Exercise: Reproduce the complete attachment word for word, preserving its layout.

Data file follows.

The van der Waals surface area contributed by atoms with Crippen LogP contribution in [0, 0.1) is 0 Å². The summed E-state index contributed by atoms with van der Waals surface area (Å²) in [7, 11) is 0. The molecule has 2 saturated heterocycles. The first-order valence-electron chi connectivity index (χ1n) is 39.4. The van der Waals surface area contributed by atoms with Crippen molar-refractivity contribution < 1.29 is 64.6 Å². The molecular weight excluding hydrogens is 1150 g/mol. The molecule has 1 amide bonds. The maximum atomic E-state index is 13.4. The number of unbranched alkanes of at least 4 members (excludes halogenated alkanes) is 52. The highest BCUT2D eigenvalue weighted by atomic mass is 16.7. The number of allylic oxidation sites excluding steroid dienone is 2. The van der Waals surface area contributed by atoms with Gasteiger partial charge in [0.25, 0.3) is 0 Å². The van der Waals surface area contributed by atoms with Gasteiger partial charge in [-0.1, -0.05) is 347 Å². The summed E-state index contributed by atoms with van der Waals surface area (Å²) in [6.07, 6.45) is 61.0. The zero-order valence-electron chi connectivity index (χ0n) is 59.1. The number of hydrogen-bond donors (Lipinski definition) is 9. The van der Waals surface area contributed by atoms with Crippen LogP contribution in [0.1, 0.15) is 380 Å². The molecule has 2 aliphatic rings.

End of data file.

The van der Waals surface area contributed by atoms with Crippen LogP contribution in [0, 0.1) is 0 Å². The summed E-state index contributed by atoms with van der Waals surface area (Å²) in [7, 11) is 0. The molecule has 2 saturated heterocycles. The first-order valence-electron chi connectivity index (χ1n) is 39.4. The van der Waals surface area contributed by atoms with Crippen molar-refractivity contribution < 1.29 is 64.6 Å². The molecular weight excluding hydrogens is 1150 g/mol. The molecule has 1 amide bonds. The maximum atomic E-state index is 13.4. The number of unbranched alkanes of at least 4 members (excludes halogenated alkanes) is 52. The highest BCUT2D eigenvalue weighted by atomic mass is 16.7. The number of allylic oxidation sites excluding steroid dienone is 2. The van der Waals surface area contributed by atoms with Gasteiger partial charge in [0.25, 0.3) is 0 Å². The van der Waals surface area contributed by atoms with Gasteiger partial charge in [-0.1, -0.05) is 347 Å². The summed E-state index contributed by atoms with van der Waals surface area (Å²) in [6.07, 6.45) is 61.0. The zero-order valence-electron chi connectivity index (χ0n) is 59.1. The number of hydrogen-bond donors (Lipinski definition) is 9. The van der Waals surface area contributed by atoms with Crippen LogP contribution in [0.1, 0.15) is 380 Å². The molecule has 2 aliphatic rings.